Quick Reference. Is a worker engaged in manual work, who by tradition wore blue overalls to a job in a factory. Blue-collar workers can be unskilled, semi-skilled, or skilled but they have in common their experience of working with their hands in an industrial enterprise.Is working at a grocery store considered blue-collar? ›
A blue-collar job is typically some sort of manual or trade-related labor. Some examples of industries with many blue-collar jobs include retail, manufacturing, food service and construction.Are nurses considered blue or white collar? ›
Occupations. Pink-collar occupations tend to be personal-service-oriented workers working in retail, nursing, and teaching (depending on the level), are part of the service sector, and are among the most common occupations in the United States.Can blue-collar workers be rich? ›
You Can Take Blue-Collar Wages and Become a Millionaire
The same way anyone else does: financial discipline, planning, and hard work. However, one important caveat is necessary… it's easier to become a millionaire with a high-paying blue-collar job than it is to become one anywhere else.
Brown-collar jobs are military jobs.What is generally the difference between blue-collar workers and white-collar workers brainly? ›
White- collar workers are suit- and - tie workers who work at a desk and, stereotypically, eschew physical labor. Blue- collar worker stereotypical refers to workers who engage in hard manual labor, typically agriculture, manufacturing, construction, mining, or maintenance.
Blue collar workers are members of the working class who typically perform manual labor and earn hourly wages. White collar workers are salaried professionals or an educated worker that normally does not perform manual labor.What is the difference between blue-collar and white collar crime? ›
White collar crime refers to financial crimes like embezzlement and insider trading, whereas blue collar crime refers to street crimes like assault, burglary, and drug crimes. The terms “white collar” and “blue-collar” originally referred to different types of jobs.How did white collar jobs and blue-collar jobs difference quizlet? ›
White collar jobs were often office-based, clerical, and non-physical, while blue collar jobs often involved physical labor, factory or on-site work, and the creation/modification of a product.What percentage of jobs are blue collar? ›
Also, based on a 2018 Washington Post article, about 13.9 percent of workers are in blue collar professions.
According to the Bureau of the Census data, white-collar workers increased from 17.6 percent of total employment in 1900 to 59.9 percent in 2002 (analyzed and reported by the Department for Professional Employees 2003, p. 5).What is considered white collar jobs? ›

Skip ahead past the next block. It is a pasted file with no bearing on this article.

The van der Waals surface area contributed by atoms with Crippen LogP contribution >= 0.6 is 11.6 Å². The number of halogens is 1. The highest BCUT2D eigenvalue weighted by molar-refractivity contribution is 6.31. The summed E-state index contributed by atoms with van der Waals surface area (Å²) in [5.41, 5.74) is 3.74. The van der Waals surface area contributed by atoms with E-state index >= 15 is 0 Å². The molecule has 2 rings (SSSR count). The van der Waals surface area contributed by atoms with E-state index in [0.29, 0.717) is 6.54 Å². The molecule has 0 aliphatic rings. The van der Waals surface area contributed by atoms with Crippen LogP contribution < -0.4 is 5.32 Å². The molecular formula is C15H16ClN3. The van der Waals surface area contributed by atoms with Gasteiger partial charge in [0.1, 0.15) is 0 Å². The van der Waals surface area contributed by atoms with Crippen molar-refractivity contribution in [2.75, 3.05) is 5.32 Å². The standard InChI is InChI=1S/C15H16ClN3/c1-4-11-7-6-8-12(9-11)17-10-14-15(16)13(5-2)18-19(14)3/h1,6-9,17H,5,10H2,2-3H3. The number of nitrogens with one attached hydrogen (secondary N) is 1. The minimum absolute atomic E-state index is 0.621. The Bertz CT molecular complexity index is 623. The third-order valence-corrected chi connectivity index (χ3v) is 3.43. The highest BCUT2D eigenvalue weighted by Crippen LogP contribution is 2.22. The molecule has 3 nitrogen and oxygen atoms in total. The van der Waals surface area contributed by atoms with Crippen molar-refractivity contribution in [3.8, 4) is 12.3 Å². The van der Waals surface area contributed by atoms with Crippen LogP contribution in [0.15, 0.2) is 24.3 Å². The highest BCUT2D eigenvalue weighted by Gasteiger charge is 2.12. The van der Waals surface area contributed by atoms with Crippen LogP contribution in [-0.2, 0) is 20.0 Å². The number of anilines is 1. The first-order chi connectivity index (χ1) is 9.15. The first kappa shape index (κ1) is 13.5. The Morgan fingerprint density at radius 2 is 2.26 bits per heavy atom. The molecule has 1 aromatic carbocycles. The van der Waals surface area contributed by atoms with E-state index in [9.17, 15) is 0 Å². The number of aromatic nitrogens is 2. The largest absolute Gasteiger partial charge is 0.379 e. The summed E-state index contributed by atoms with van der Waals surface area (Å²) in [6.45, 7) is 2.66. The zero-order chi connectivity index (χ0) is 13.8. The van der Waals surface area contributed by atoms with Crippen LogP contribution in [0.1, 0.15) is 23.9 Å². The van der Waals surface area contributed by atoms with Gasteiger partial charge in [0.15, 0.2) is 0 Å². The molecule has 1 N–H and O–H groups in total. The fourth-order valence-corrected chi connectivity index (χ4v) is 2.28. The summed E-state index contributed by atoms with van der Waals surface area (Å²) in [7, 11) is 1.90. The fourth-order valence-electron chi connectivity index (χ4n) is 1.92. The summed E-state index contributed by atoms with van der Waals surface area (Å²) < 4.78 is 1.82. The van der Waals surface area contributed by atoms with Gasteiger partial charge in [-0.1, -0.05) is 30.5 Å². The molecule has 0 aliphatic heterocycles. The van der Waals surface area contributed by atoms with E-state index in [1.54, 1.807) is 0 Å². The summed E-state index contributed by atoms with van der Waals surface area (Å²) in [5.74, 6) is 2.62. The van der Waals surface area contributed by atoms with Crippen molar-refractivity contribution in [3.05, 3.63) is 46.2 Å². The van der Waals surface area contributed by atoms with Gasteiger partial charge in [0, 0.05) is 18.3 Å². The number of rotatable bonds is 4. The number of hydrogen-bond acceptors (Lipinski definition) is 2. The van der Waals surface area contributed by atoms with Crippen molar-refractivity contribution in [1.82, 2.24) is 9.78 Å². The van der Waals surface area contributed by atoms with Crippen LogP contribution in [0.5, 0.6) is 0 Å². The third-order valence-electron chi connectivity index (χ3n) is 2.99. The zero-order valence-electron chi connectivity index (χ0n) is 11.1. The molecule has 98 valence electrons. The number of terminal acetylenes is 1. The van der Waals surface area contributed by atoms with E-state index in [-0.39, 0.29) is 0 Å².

Typical white-collar jobs include company management, lawyers, accountants, financial and insurance jobs, consultants, and computer programmers, among many others. Many jobs that require a shirt and tie today are actually low-paying and high stress, especially in the modern services and technology sectors.Are blue-collar workers healthier than white-collar workers? ›
But employed blue-collar workers have more severe disease than employed white-collar workers, and look forward to fewer years of healthy life -- approximately 11 for blue-collar workers and 14 for white-collar workers.What are the 4 types of workers? ›
Adjective. gold-collar (not comparable) Of or relating to skilled knowledge workers, traditionally classified as white-collar, but essential to a business. Of or relating to young, low-wage workers who invest in conspicuous luxury.What are the top 3 white-collar crimes? ›
The Bottom Line
Securities fraud, embezzlement, corporate fraud, and money laundering are considered white-collar crimes, perpetrated traditionally by those in corporate or office settings.
Examples of skilled blue-collar jobs: Carpenters, cooks, electricians, painters EMTs, firefighters, plumbers, police officers and welders.What is the opposite of white collar job? ›
A blue-collar worker is a member of the working class who performs manual labor and either earns an hourly wage or is paid piece rate for the amount of work done. This term was first used in 1924.What are 3 main differences of a job career? ›
You may not have as predictable of a schedule, potentially working part-time hours. Education: Careers tend to require more education and training than jobs do. With a career, you typically need some kind of degree or specialized skill set. Intentions: The purpose of working a job is to earn money.What is the 4 differences between a job and a career? ›
A job is just a role, but a career is made up of the combination of roles, experiences, education and pathways you take to achieve your goals. Of course, it's fine if you need to take a job to pay the bills - you may not always have the luxury to be selective.